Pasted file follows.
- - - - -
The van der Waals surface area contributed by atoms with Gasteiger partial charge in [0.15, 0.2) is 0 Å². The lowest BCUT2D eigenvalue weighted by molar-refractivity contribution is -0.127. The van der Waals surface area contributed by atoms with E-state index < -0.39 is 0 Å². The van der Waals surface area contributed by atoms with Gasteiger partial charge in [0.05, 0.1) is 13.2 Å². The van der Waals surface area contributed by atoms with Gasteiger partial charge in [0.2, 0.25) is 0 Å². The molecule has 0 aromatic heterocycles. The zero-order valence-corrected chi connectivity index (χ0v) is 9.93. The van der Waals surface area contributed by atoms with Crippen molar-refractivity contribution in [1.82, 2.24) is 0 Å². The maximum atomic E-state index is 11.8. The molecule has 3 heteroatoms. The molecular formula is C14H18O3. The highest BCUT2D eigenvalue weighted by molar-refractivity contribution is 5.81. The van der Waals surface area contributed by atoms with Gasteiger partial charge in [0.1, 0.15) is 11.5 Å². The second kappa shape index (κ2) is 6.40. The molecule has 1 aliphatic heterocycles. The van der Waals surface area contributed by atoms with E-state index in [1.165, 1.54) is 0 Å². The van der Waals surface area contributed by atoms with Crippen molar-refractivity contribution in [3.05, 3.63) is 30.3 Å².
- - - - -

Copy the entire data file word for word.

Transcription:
The van der Waals surface area contributed by atoms with Gasteiger partial charge in [0.15, 0.2) is 0 Å². The lowest BCUT2D eigenvalue weighted by molar-refractivity contribution is -0.127. The van der Waals surface area contributed by atoms with E-state index < -0.39 is 0 Å². The van der Waals surface area contributed by atoms with Gasteiger partial charge in [0.05, 0.1) is 13.2 Å². The van der Waals surface area contributed by atoms with Gasteiger partial charge in [0.2, 0.25) is 0 Å². The molecule has 0 aromatic heterocycles. The zero-order valence-corrected chi connectivity index (χ0v) is 9.93. The van der Waals surface area contributed by atoms with Crippen molar-refractivity contribution in [1.82, 2.24) is 0 Å². The maximum atomic E-state index is 11.8. The molecule has 3 heteroatoms. The molecular formula is C14H18O3. The highest BCUT2D eigenvalue weighted by molar-refractivity contribution is 5.81. The van der Waals surface area contributed by atoms with Gasteiger partial charge in [0.1, 0.15) is 11.5 Å². The second kappa shape index (κ2) is 6.40. The molecule has 1 aliphatic heterocycles. The van der Waals surface area contributed by atoms with E-state index in [1.165, 1.54) is 0 Å². The van der Waals surface area contributed by atoms with Crippen molar-refractivity contribution in [3.05, 3.63) is 30.3 Å².